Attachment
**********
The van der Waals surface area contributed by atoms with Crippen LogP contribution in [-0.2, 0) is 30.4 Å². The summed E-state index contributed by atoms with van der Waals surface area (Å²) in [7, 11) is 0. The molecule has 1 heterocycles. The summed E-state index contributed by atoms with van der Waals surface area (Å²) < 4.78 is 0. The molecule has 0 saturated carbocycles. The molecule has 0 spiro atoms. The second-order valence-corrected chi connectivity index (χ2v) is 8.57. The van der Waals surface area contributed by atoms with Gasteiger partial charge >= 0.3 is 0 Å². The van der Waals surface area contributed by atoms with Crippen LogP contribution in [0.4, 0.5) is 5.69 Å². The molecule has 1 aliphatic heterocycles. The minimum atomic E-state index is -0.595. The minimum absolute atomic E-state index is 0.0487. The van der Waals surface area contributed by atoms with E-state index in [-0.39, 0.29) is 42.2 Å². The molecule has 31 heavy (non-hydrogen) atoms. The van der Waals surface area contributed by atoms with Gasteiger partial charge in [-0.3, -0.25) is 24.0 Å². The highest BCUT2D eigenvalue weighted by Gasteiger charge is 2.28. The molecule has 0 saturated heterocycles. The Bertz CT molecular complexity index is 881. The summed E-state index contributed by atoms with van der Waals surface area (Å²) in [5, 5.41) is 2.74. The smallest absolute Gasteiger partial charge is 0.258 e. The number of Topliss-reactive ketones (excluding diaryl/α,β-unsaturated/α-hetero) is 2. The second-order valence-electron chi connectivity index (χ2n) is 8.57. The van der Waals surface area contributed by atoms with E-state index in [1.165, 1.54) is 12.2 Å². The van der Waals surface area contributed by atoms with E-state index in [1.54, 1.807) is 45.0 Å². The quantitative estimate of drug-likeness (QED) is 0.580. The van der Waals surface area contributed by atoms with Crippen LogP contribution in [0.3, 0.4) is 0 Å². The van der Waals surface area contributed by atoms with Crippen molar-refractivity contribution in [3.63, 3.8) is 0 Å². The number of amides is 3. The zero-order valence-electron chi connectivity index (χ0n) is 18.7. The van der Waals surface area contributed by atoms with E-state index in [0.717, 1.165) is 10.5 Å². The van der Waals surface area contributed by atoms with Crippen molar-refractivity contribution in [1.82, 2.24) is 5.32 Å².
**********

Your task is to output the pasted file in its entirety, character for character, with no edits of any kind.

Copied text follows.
The van der Waals surface area contributed by atoms with Crippen LogP contribution in [-0.2, 0) is 30.4 Å². The summed E-state index contributed by atoms with van der Waals surface area (Å²) in [7, 11) is 0. The molecule has 1 heterocycles. The summed E-state index contributed by atoms with van der Waals surface area (Å²) < 4.78 is 0. The molecule has 0 saturated carbocycles. The molecule has 0 spiro atoms. The second-order valence-corrected chi connectivity index (χ2v) is 8.57. The van der Waals surface area contributed by atoms with Gasteiger partial charge >= 0.3 is 0 Å². The van der Waals surface area contributed by atoms with Crippen LogP contribution in [0.4, 0.5) is 5.69 Å². The molecule has 1 aliphatic heterocycles. The minimum atomic E-state index is -0.595. The minimum absolute atomic E-state index is 0.0487. The van der Waals surface area contributed by atoms with E-state index in [-0.39, 0.29) is 42.2 Å². The molecule has 31 heavy (non-hydrogen) atoms. The van der Waals surface area contributed by atoms with Gasteiger partial charge in [-0.3, -0.25) is 24.0 Å². The highest BCUT2D eigenvalue weighted by Gasteiger charge is 2.28. The molecule has 0 saturated heterocycles. The Bertz CT molecular complexity index is 881. The summed E-state index contributed by atoms with van der Waals surface area (Å²) in [5, 5.41) is 2.74. The smallest absolute Gasteiger partial charge is 0.258 e. The number of Topliss-reactive ketones (excluding diaryl/α,β-unsaturated/α-hetero) is 2. The second-order valence-electron chi connectivity index (χ2n) is 8.57. The van der Waals surface area contributed by atoms with E-state index in [1.165, 1.54) is 12.2 Å². The van der Waals surface area contributed by atoms with E-state index in [1.54, 1.807) is 45.0 Å². The quantitative estimate of drug-likeness (QED) is 0.580. The van der Waals surface area contributed by atoms with Crippen LogP contribution in [0.3, 0.4) is 0 Å². The van der Waals surface area contributed by atoms with Crippen molar-refractivity contribution in [3.63, 3.8) is 0 Å². The number of amides is 3. The zero-order valence-electron chi connectivity index (χ0n) is 18.7. The van der Waals surface area contributed by atoms with E-state index in [0.717, 1.165) is 10.5 Å². The van der Waals surface area contributed by atoms with Crippen molar-refractivity contribution in [1.82, 2.24) is 5.32 Å².